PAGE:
The Pre-Raphaelite Brotherhood
One of the takeouts from my recent UK trip that still holds was the chance to go and look out some of the big ticket numbers in the Tate Britain from their 19th Pre Raphaelite collection.
My interest in The Brotherhood goes back a while. However, it also came front of mind courtesy of the truly bizarre recent BBC series, Desperate Romantics, which I managed to catch on my trip on BBC iPlayer. No doubt this will come to NZ fairly soon, either on pay to view, or less likely these days, on the local public broadcaster, TVNZ.
When it does, I am going to be interested in how many episodes people get into before they realise, as I did, that despite the lavish art direction, it is probably one of the worst pieces of dramatic license ever scammed on an unsuspecting public who came looking for drama and, instead are given formulaic soap mashed with farce, and great sex scenes.
That said, being television - it did bring some of the paintings back into view here - as well as make for some welcome, albeit cursory, links from art to politics, in the work of William Morris - even if again, the series managed to make the latter look a fool, which, even on a cursory glance #, he most certainly wasn't.
Pre Raphaelite. Org from Birmingham Museum and Art Gallery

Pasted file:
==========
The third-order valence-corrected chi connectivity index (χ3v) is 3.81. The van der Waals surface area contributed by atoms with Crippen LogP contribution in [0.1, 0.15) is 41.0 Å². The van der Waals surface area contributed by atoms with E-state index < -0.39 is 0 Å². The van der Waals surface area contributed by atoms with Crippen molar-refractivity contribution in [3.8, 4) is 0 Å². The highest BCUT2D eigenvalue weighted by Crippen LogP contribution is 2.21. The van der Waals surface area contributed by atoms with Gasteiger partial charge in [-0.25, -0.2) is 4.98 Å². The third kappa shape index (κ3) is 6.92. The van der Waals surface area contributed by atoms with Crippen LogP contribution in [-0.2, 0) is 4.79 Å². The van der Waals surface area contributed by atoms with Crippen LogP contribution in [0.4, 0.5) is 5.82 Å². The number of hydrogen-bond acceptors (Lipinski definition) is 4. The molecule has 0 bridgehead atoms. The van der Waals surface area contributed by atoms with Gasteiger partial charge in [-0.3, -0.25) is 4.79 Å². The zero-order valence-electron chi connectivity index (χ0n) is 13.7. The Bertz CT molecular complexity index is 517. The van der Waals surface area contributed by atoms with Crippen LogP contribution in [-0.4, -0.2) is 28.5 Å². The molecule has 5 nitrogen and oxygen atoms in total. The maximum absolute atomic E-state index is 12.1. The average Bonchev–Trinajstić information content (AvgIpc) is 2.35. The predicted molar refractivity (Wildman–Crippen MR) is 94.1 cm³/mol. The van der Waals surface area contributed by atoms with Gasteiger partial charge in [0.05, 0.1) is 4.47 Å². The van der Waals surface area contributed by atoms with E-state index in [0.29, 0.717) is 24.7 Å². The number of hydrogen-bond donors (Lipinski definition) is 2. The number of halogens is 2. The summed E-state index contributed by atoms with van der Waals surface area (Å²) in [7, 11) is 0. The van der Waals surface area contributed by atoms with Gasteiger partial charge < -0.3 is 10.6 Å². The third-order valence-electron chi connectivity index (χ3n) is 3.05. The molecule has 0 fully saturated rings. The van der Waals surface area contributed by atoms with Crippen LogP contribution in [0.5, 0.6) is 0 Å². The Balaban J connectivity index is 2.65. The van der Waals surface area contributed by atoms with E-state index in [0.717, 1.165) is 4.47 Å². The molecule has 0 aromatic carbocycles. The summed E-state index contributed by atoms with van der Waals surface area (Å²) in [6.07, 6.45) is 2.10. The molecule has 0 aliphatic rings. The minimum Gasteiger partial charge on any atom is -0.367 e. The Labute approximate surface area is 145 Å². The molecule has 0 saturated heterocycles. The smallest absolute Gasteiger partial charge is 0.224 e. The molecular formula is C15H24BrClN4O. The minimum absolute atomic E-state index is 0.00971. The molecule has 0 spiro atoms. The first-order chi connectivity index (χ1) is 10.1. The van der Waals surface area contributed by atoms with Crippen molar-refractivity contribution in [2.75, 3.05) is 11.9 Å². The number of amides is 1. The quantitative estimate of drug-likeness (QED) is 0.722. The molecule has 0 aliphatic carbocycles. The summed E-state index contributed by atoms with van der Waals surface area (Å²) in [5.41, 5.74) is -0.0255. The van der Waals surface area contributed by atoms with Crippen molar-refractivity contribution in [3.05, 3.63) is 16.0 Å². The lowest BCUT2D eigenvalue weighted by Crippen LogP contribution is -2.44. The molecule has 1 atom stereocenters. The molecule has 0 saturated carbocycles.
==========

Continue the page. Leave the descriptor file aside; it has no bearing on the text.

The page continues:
All of which is a really nice seque into today's discovery from Culture 24- albeit a couple of months late - that Birmingham Museum and Art Gallery recently launched an online resource for studying the art of the Pre-Raphaelites, offering access to 2,000 pieces from their collection, here
It's a stunner of a project. The BMAG has an amazing collection of the works of the Brotherhood - and in addition to paintings, hundreds of their sketches and drawings.
As well as all the usual suspects - search - browse - and zoom etc there is a neat personalisation feature which lets people gather a selection of works, and then publish them as public folders. There are a few there worth a look, including some from a couple of curators, as well as a fan of the TV series.
The JISC connection
The project was a partnership with the UK JISC, who in turn have put up a neat summary of their take on the project and its importance. They also contextualize this project with other work they have supported. All of which is here.
Note on the Silverlight platform
The site uses Microsoft Silverlight for the zoom feature. As is known the latter hopes to become an alternative to the ubiquitous Adobe Flash. I'm wondering if they have had any feedback on this?
I ask because, here at McGovern, we have used Silverlight for an online gallery tool. It's still in beta and not in general public view. However, I'm hearing some reaction from some test users in the local museum community that getting the Silverlight plugin past their IT/Server police is going to be yet another fight some of whom dont want to have?
I'm curious to know if anyone else has had this issue? I for one think that Silverlight is a useful and interesting addition to the collection sector online tool box - and fail to see why Adobe/Flash should be given automatic incumbant status?
Update: 28th November 2009
JISC have written this project up and posted links to the Project Plan and the Final Report
Download the project plan2
Download the final report